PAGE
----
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National Insect Week returns in 2018

Getting to know your insects

A big problem getting to grips with insects is that there are just so many of them. The total number of individuals has to be described with numbers that have the distinct air of the ridiculous about them. A quintillion (a 1 followed by 18 zeros) anyone? We may as well stick to “lots” and give up for all the everyday use numbers like a billion billion are.

Even the number of different species is vast – some people estimate as many as 30 million, though most estimates tend to cluster south of the 5 million bracket. In the UK alone though there are more than 7000 different types of flies! Daunting barely begins to describe it.

Illustrated image of locusts swarming and peasant farmers fighting them to save their crops

© Zenodot Verlagsgesellschaft mbH

Swarm of Locusts (Acrididae), 1884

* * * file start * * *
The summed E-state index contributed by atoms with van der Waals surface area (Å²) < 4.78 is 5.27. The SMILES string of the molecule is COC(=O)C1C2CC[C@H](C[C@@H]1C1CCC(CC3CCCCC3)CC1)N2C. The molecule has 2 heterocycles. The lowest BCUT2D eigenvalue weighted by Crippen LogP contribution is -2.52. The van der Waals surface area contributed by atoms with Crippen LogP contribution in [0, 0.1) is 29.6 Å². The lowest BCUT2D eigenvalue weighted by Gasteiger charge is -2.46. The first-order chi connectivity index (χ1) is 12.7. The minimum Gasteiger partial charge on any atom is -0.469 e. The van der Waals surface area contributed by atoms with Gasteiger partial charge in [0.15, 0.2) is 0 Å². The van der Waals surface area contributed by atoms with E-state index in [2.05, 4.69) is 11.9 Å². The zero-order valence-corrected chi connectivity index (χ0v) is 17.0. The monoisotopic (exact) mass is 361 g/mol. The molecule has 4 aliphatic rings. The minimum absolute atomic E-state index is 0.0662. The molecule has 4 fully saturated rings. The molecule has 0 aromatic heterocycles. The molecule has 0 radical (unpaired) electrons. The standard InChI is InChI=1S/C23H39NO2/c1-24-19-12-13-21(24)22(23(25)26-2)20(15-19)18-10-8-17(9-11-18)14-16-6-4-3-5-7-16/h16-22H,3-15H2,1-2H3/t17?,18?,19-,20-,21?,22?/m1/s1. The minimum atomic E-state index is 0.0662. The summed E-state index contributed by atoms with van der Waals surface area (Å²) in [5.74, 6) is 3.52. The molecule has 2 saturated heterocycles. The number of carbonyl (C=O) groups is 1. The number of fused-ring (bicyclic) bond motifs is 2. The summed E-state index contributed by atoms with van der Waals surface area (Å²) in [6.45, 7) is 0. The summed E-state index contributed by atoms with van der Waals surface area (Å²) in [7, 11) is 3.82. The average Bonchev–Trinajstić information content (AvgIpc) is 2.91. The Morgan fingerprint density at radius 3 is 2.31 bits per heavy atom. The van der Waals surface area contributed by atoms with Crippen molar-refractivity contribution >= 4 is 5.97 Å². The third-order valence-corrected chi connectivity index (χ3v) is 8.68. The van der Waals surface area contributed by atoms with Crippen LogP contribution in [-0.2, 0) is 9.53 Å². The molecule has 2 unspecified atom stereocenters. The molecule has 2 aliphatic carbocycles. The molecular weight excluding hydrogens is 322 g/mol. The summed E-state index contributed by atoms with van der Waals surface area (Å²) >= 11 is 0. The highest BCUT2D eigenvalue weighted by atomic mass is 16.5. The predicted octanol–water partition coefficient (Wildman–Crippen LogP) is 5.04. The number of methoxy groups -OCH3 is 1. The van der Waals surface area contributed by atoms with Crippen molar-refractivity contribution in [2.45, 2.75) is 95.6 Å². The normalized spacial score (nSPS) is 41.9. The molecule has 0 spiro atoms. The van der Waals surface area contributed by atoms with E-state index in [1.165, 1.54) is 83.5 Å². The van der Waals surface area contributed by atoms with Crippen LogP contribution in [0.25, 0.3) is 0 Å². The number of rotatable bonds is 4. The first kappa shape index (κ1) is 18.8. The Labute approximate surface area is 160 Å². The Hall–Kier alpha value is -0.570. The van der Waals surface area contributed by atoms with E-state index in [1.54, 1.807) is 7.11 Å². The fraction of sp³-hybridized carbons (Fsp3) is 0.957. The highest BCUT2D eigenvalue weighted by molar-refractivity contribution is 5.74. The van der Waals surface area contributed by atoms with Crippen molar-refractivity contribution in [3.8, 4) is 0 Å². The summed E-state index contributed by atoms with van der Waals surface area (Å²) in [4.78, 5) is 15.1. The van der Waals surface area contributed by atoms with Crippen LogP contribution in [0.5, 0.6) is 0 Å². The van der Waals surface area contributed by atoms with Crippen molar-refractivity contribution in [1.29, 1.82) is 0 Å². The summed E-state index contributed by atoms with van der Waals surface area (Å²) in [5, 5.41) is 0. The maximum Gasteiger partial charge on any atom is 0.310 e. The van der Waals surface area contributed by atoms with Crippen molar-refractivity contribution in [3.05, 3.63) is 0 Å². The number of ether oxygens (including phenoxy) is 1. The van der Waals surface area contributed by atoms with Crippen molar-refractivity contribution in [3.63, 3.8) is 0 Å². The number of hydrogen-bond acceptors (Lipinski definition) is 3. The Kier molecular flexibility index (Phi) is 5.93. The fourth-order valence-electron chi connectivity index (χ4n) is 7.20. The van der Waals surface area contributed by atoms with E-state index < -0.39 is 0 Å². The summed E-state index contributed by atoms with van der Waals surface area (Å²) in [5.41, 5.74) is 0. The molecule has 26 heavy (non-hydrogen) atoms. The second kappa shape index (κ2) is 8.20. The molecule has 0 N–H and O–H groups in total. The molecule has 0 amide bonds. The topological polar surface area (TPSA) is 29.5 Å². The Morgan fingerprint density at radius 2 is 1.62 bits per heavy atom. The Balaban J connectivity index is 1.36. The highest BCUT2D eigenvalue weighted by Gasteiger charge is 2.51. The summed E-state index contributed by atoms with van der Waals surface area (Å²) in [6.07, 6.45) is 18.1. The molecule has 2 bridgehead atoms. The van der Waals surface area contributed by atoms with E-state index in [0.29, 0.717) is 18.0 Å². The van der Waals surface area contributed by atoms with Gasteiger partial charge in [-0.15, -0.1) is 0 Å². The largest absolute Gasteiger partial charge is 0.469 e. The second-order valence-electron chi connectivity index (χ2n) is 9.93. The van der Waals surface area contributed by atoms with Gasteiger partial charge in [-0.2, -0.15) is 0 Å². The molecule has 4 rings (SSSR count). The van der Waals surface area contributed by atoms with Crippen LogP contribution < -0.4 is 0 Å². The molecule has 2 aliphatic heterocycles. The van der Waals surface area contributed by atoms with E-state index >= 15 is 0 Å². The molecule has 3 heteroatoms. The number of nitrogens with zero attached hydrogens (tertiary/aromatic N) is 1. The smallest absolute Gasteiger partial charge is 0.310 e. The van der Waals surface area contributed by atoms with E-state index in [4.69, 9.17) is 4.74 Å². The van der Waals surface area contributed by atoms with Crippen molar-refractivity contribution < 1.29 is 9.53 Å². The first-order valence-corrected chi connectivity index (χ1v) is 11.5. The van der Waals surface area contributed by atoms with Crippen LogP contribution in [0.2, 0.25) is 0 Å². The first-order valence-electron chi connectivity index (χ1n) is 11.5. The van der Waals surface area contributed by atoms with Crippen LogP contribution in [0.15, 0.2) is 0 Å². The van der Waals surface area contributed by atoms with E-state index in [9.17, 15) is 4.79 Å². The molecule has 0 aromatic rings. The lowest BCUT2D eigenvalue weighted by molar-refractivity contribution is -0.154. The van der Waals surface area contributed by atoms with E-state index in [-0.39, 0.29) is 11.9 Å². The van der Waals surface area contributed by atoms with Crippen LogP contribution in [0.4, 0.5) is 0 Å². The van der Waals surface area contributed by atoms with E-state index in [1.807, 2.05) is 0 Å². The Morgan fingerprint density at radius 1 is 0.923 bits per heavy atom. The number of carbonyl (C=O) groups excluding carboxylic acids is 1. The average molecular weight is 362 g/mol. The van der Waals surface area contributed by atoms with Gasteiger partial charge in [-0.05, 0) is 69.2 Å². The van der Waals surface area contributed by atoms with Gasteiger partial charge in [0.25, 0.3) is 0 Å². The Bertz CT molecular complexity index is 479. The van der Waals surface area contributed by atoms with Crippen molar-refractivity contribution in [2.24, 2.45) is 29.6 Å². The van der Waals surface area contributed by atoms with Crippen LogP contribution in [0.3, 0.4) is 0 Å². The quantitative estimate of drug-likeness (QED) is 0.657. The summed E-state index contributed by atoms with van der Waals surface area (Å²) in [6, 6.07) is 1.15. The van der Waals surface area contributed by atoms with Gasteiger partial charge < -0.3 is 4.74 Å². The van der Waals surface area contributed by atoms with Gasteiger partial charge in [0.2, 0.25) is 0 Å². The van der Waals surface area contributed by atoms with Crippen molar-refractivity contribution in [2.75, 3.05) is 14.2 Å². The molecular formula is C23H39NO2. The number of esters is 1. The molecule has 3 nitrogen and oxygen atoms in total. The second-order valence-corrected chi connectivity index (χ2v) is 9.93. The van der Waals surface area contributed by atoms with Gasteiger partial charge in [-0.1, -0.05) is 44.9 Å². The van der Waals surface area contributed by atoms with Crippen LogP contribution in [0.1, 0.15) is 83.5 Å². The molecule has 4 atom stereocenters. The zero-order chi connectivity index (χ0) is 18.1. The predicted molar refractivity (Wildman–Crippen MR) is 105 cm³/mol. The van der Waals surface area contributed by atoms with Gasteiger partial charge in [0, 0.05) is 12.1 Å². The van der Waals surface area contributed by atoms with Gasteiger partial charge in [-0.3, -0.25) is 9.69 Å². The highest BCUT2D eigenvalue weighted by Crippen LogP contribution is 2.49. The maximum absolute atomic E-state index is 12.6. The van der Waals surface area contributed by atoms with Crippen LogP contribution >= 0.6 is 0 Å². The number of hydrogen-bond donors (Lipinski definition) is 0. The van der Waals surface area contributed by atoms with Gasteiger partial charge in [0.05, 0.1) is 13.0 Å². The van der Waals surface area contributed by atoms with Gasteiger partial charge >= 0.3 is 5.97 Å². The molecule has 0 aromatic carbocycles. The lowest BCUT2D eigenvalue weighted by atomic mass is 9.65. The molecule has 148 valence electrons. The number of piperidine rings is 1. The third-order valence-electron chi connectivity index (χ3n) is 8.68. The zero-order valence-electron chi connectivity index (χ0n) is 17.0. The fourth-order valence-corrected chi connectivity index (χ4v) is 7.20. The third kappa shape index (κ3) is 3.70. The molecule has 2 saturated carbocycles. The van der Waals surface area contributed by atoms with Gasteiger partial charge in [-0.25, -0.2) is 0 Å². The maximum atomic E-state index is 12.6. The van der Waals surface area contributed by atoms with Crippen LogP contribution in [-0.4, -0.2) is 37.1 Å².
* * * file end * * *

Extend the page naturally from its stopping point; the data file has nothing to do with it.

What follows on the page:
However, it’s easier than you think to get stuck in. Get a good book (the Royal Entomological Society’s Book of British Insects isn’t a bad place to start) and start by learning a few Orders. These are the big groupings within the insects, many of which you might already know – the beetles (Coleoptera), the flies (Diptera), the Lepidoptera (the “scaly winged ones” – the butterflies and moths) and so on.

After Order comes Family – the click beetles, the ground beetles, the soldier beetles… Getting to grips with these big groupings is a real advantage if you want to take your insect knowledge further – and it’s extraordinarily satisfying. Just don’t get disheartened if you don’t find your actual beastie in a book – the full handbook of British insects would need a very large rucksack indeed…!

Adam Hart, University of Gloucester

Did you know?

Fleeting mayflies

Adult mayflies may live for only a few days and females of Dolania americana live for just a few minutes

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